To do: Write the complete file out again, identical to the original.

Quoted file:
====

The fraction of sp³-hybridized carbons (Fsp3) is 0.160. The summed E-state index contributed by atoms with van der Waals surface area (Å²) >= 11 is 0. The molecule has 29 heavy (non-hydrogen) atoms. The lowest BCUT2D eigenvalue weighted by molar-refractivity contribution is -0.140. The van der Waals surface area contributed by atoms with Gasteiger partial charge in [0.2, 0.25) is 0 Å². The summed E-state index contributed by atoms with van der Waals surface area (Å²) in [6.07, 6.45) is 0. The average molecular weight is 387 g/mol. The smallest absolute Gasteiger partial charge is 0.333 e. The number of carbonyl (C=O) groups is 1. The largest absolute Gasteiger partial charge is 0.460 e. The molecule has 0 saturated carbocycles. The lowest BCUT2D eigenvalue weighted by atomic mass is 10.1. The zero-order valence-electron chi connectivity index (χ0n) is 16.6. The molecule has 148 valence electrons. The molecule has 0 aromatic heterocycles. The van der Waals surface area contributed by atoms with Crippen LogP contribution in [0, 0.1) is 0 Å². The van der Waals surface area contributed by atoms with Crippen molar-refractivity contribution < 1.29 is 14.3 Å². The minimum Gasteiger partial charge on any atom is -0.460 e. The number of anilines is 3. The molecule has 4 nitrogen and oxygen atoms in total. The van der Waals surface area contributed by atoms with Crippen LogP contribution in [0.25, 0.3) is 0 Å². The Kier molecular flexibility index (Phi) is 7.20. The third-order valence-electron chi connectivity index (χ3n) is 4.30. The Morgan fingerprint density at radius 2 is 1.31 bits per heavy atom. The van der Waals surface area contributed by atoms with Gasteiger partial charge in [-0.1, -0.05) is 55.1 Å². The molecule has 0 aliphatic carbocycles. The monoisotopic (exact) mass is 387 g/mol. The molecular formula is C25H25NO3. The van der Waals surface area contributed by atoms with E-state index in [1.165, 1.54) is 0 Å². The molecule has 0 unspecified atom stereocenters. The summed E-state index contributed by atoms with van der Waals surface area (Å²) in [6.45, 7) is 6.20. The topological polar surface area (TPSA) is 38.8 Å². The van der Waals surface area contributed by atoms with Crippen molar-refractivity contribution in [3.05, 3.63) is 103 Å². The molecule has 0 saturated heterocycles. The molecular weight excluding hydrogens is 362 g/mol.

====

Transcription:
The fraction of sp³-hybridized carbons (Fsp3) is 0.160. The summed E-state index contributed by atoms with van der Waals surface area (Å²) >= 11 is 0. The molecule has 29 heavy (non-hydrogen) atoms. The lowest BCUT2D eigenvalue weighted by molar-refractivity contribution is -0.140. The van der Waals surface area contributed by atoms with Gasteiger partial charge in [0.2, 0.25) is 0 Å². The summed E-state index contributed by atoms with van der Waals surface area (Å²) in [6.07, 6.45) is 0. The average molecular weight is 387 g/mol. The smallest absolute Gasteiger partial charge is 0.333 e. The number of carbonyl (C=O) groups is 1. The largest absolute Gasteiger partial charge is 0.460 e. The molecule has 0 saturated carbocycles. The lowest BCUT2D eigenvalue weighted by atomic mass is 10.1. The zero-order valence-electron chi connectivity index (χ0n) is 16.6. The molecule has 148 valence electrons. The molecule has 0 aromatic heterocycles. The van der Waals surface area contributed by atoms with Crippen LogP contribution in [0, 0.1) is 0 Å². The van der Waals surface area contributed by atoms with Crippen molar-refractivity contribution < 1.29 is 14.3 Å². The minimum Gasteiger partial charge on any atom is -0.460 e. The number of anilines is 3. The molecule has 4 nitrogen and oxygen atoms in total. The van der Waals surface area contributed by atoms with Crippen LogP contribution in [0.25, 0.3) is 0 Å². The Kier molecular flexibility index (Phi) is 7.20. The third-order valence-electron chi connectivity index (χ3n) is 4.30. The Morgan fingerprint density at radius 2 is 1.31 bits per heavy atom. The van der Waals surface area contributed by atoms with Gasteiger partial charge in [-0.1, -0.05) is 55.1 Å². The molecule has 0 aliphatic carbocycles. The monoisotopic (exact) mass is 387 g/mol. The molecular formula is C25H25NO3. The van der Waals surface area contributed by atoms with E-state index in [1.165, 1.54) is 0 Å². The molecule has 0 unspecified atom stereocenters. The summed E-state index contributed by atoms with van der Waals surface area (Å²) in [6.45, 7) is 6.20. The topological polar surface area (TPSA) is 38.8 Å². The van der Waals surface area contributed by atoms with Crippen molar-refractivity contribution in [3.05, 3.63) is 103 Å². The molecule has 0 saturated heterocycles. The molecular weight excluding hydrogens is 362 g/mol.